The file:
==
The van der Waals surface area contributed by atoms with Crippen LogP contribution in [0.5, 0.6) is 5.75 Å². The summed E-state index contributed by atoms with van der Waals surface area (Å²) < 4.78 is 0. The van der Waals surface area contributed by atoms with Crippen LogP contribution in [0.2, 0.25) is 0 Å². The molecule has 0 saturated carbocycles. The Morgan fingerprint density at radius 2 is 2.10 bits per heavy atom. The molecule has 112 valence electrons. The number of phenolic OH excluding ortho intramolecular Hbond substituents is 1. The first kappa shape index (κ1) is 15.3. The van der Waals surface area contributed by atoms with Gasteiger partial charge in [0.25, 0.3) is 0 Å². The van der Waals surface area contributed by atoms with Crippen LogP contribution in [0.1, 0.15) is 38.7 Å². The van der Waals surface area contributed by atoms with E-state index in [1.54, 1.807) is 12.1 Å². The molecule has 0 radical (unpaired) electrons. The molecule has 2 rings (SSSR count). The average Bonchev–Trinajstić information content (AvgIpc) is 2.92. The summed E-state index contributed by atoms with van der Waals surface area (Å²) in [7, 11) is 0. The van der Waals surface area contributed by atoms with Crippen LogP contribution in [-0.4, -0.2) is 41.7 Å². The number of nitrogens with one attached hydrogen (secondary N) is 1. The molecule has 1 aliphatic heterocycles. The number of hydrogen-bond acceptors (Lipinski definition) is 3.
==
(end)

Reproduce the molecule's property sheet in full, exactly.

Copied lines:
The van der Waals surface area contributed by atoms with Crippen LogP contribution in [0.5, 0.6) is 5.75 Å². The summed E-state index contributed by atoms with van der Waals surface area (Å²) < 4.78 is 0. The van der Waals surface area contributed by atoms with Crippen LogP contribution in [0.2, 0.25) is 0 Å². The molecule has 0 saturated carbocycles. The Morgan fingerprint density at radius 2 is 2.10 bits per heavy atom. The molecule has 112 valence electrons. The number of phenolic OH excluding ortho intramolecular Hbond substituents is 1. The first kappa shape index (κ1) is 15.3. The van der Waals surface area contributed by atoms with Gasteiger partial charge in [0.25, 0.3) is 0 Å². The van der Waals surface area contributed by atoms with Crippen LogP contribution in [0.1, 0.15) is 38.7 Å². The van der Waals surface area contributed by atoms with E-state index in [1.54, 1.807) is 12.1 Å². The molecule has 0 radical (unpaired) electrons. The molecule has 2 rings (SSSR count). The average Bonchev–Trinajstić information content (AvgIpc) is 2.92. The summed E-state index contributed by atoms with van der Waals surface area (Å²) in [7, 11) is 0. The van der Waals surface area contributed by atoms with Crippen LogP contribution in [-0.4, -0.2) is 41.7 Å². The number of nitrogens with one attached hydrogen (secondary N) is 1. The molecule has 1 aliphatic heterocycles. The number of hydrogen-bond acceptors (Lipinski definition) is 3.